At the time, it was thought that renewables, wind and solar power would be insufficient to meet demands. Hopefully, this technology has improved since then, but I suspect it still won’t be sufficient to meet demand, unless the demand itself is cut and power rationed in some way.

    Rather than reassuring people that nuclear power is nowhere near as dangerous as they may fear, successive governments have ducked the issue, which has led to the current dire situation you describe. Had they taken the bull by the horns then, we should now have British built nuclear power plants instead of farming them out to the French, which has led to the mess we now find ourselves in.

    However, might this mean that EDF will be pulling out and not receive the generous subsidies we had agreed to pay them? These were not only for the building of the plant, but also a very generous payment for the energy they produced, for many years to come, was also part of the deal. (My Green MEP was up in arms at this and tackled the EU on the issue; links here below).

    To touch on the need for growth and jobs, a project to create energy by utilising the River Severn, which happens to have the 2nd highest tidal range in the world, was much discussed until quite recently. There was a tremendous controversy over a very expensive barrage which would have damaged the areas’ ecology, but an alternative solution of fitting 2-way turbines underwater seemed much more practical. At the time, my local Labour MP David Drew seemed quite keen on this idea, until he unfortunately lost his seat at the last General Election. (It would appear that he has a good chance of winning it back next year).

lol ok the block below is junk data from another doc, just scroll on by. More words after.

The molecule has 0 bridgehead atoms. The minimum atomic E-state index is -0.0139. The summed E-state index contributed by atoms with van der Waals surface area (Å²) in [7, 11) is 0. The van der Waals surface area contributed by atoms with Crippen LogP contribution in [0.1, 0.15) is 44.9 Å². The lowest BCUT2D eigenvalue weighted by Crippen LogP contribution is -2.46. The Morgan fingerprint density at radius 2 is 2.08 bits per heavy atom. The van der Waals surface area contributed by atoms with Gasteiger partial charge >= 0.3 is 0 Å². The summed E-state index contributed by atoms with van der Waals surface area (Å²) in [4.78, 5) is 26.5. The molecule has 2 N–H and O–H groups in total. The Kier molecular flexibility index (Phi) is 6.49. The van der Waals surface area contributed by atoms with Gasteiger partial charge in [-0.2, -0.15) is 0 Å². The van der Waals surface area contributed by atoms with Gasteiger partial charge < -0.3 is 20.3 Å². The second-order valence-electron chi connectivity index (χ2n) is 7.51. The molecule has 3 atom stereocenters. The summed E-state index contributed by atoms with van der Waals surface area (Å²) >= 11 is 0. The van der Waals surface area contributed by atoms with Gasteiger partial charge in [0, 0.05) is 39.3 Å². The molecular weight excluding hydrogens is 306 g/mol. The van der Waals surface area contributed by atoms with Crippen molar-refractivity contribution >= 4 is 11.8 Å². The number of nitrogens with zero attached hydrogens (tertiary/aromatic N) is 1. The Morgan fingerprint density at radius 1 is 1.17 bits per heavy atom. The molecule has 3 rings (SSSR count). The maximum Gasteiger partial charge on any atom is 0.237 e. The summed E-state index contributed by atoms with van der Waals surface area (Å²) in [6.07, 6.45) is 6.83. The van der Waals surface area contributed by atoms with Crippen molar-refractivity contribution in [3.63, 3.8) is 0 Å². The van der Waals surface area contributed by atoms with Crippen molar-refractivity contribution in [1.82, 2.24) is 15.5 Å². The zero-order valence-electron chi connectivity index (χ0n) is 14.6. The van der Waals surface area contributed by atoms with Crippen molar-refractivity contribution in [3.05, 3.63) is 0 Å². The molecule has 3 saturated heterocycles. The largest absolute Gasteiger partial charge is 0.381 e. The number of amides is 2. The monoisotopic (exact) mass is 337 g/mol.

Whilst on the subject, a TV documentary a few years ago featured a chap who had submitted a proposal to the government concerning wave power (many decades ago). This involved a series of floats strung together that bobbed up and down with the waves and somehow generated power. The proposal was rejected but he said this was due to some sort of misunderstanding. (I’m guessing that perhaps some oil company may have sabotaged his proposal). Anyway, it seems that the idea could work.

    Prof. Molly Scott Cato, my area’s Green MEP tackled the EU about the arrangement with EDF:
    http://mollymep.org.uk/2014/10/08/greens-pledge-to-continue-fight-in-wake-of-european-commission-decision-on-hinkley/
    Quoted from her web page:
    Molly wrote to Joaquín Almunia, outgoing EU Competition Commissioner, challenging him over his recommendation that the Commission give the green light to the controversial financial deal for Hinkley C nuclear power station. [Hinkley Letter_MSC_Sept 2014]
    His response suggested that the decision to support the deal followed investigations which concluded that it would ‘address a genuine market failure’, dispelling the Commission’s initial doubts. Molly is now seeking clarification on what this means. [Almunia reply_Hinkley]

    PS
    Congratulations on your clear and informative speech on Money Creation. Quite an eye opener!